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Medicines Safety Update No.1; 2010

This issue of Medicines Safety Update was published in the February 2010 issue of Australian Prescriber.


Introducing Medicines Safety Update

Medicines Safety Update, a new publication from the Therapeutic Goods Administration (TGA), will appear in each edition of Australian Prescriber. Medicines Safety Update is replacing the Australian Adverse Drug Reactions Bulletin and will bring you practical information and advice on drug safety as well as keeping you informed about emerging safety issues.

In this edition:

  • the Advisory Committee on the Safety of Medicines (ACSOM) - this is the TGA's new expert advisory committee on medicines safety and replaces the Adverse Drug Reactions Advisory Committee (ADRAC)
  • Medicines Risk Management Plans - what are they and how are they used?
  • development of a new medicines alert system to replace the ADRAC Drugs of Current Interest Scheme
  • regular articles about emerging safety issues

A new era of medicines safety monitoring and communication of benefit - risk information at the TGA

The TGA, Australia's national regulator of therapeutic products, is responsible for ensuring that medicines, medical devices, blood, tissues and cellular therapies meet appropriate standards of safety, quality and efficacy and are made available to the community in a timely manner.

In keeping with international initiatives, the TGA is implementing some important changes to the way in which it monitors and manages the safety of medicines and communicates important benefit-risk information about medicines to its stakeholders.

Enhanced postmarket risk management - Risk Management Plans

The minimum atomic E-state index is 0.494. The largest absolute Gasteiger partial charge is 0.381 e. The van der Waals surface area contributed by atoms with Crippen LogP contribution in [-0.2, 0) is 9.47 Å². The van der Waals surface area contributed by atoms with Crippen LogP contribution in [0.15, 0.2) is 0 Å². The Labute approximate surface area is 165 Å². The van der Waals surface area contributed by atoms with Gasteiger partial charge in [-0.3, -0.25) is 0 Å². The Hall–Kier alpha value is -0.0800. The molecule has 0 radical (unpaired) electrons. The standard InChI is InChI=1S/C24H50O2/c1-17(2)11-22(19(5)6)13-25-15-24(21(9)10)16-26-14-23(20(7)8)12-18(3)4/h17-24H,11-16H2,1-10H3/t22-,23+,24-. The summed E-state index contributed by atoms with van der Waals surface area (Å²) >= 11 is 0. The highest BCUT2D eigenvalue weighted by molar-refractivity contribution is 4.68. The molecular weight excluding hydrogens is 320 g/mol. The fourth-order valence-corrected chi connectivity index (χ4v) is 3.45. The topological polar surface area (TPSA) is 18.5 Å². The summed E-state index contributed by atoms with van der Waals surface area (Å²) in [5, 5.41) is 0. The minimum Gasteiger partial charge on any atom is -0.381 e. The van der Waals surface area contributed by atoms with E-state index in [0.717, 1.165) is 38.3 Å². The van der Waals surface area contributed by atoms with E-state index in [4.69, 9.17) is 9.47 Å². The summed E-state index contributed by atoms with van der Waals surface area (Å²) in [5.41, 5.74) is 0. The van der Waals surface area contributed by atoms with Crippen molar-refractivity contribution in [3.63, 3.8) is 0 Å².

In April 2009 the TGA formally adopted the European Guideline on Risk Management Systems for Medicinal Products for Human Use (EMEA/CHMP/96268/2005).

Adoption of this guideline means that applications for the registration of certain higher risk prescription medicines (new chemical entities, applications for paediatric use, new dosage forms, new routes of administration and significant extensions of indication) are now required to include a Risk Management Plan as part of the application.

The Risk Management Plan is meant to document not only what is known about the safety of the medicine at that particular point in time (termed the Safety Specifications), but also potential risks that require further elucidation, and how the sponsor intends to investigate those risks. The sponsor is required to establish a plan for monitoring the medicine when it is approved (a so-called Pharmacovigilance Plan) and consider whether there is a need for additional risk minimisation activities (such as additional prescribing and educational material, restrictions on promotion of and access to the medicine) and outline these in a Risk Minimisation Plan.

ACSOM - a new expert advisory medicines safety committee

A new expert advisory committee on medicines safety, called the Advisory Committee on the Safety of Medicines (ACSOM), has replaced ADRAC. This new committee exists as a statutory committee in its own right and has broader and enhanced terms of reference compared to ADRAC. A key role of the ACSOM will be the provision of expert advice to the TGA about the appropriateness of risk management plans and risk minimisation strategies for new high-risk medicines.

Improved access to prescribing and consumer information

The TGA is also committed to enhancing its dissemination of important benefit - risk information for medicines.